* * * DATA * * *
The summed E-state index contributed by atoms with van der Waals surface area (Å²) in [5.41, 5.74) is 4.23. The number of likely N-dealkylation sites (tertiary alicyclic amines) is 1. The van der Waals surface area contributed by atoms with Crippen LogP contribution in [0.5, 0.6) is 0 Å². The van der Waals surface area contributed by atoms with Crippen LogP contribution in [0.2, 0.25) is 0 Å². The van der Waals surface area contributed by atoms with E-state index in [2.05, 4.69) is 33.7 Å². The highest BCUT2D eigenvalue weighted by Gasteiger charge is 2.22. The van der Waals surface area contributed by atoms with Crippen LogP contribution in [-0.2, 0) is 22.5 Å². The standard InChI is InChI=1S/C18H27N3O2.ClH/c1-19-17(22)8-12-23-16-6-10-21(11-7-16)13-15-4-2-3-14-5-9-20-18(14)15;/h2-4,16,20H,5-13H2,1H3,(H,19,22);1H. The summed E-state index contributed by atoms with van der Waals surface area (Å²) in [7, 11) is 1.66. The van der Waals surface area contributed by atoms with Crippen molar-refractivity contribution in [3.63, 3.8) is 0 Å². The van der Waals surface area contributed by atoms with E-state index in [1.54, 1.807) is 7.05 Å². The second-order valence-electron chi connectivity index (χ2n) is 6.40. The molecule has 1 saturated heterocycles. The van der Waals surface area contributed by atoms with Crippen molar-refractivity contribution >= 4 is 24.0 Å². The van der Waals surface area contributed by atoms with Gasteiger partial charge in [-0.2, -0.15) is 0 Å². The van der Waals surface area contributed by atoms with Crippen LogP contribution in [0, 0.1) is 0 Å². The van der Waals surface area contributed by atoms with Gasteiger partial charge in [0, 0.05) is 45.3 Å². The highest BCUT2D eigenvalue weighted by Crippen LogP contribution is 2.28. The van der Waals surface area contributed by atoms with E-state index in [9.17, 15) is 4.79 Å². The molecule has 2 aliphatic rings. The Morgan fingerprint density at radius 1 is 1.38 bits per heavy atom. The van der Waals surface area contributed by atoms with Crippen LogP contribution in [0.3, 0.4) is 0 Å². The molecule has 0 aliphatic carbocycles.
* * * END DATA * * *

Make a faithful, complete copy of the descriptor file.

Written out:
The summed E-state index contributed by atoms with van der Waals surface area (Å²) in [5.41, 5.74) is 4.23. The number of likely N-dealkylation sites (tertiary alicyclic amines) is 1. The van der Waals surface area contributed by atoms with Crippen LogP contribution in [0.5, 0.6) is 0 Å². The van der Waals surface area contributed by atoms with Crippen LogP contribution in [0.2, 0.25) is 0 Å². The van der Waals surface area contributed by atoms with E-state index in [2.05, 4.69) is 33.7 Å². The highest BCUT2D eigenvalue weighted by Gasteiger charge is 2.22. The van der Waals surface area contributed by atoms with Crippen LogP contribution in [-0.2, 0) is 22.5 Å². The standard InChI is InChI=1S/C18H27N3O2.ClH/c1-19-17(22)8-12-23-16-6-10-21(11-7-16)13-15-4-2-3-14-5-9-20-18(14)15;/h2-4,16,20H,5-13H2,1H3,(H,19,22);1H. The summed E-state index contributed by atoms with van der Waals surface area (Å²) in [7, 11) is 1.66. The van der Waals surface area contributed by atoms with Crippen molar-refractivity contribution in [3.63, 3.8) is 0 Å². The van der Waals surface area contributed by atoms with E-state index in [1.54, 1.807) is 7.05 Å². The second-order valence-electron chi connectivity index (χ2n) is 6.40. The molecule has 1 saturated heterocycles. The van der Waals surface area contributed by atoms with Crippen molar-refractivity contribution >= 4 is 24.0 Å². The van der Waals surface area contributed by atoms with Gasteiger partial charge in [-0.2, -0.15) is 0 Å². The van der Waals surface area contributed by atoms with Crippen LogP contribution in [0, 0.1) is 0 Å². The van der Waals surface area contributed by atoms with Gasteiger partial charge in [0, 0.05) is 45.3 Å². The highest BCUT2D eigenvalue weighted by Crippen LogP contribution is 2.28. The van der Waals surface area contributed by atoms with E-state index in [9.17, 15) is 4.79 Å². The molecule has 2 aliphatic rings. The Morgan fingerprint density at radius 1 is 1.38 bits per heavy atom. The van der Waals surface area contributed by atoms with Crippen LogP contribution in [0.3, 0.4) is 0 Å². The molecule has 0 aliphatic carbocycles.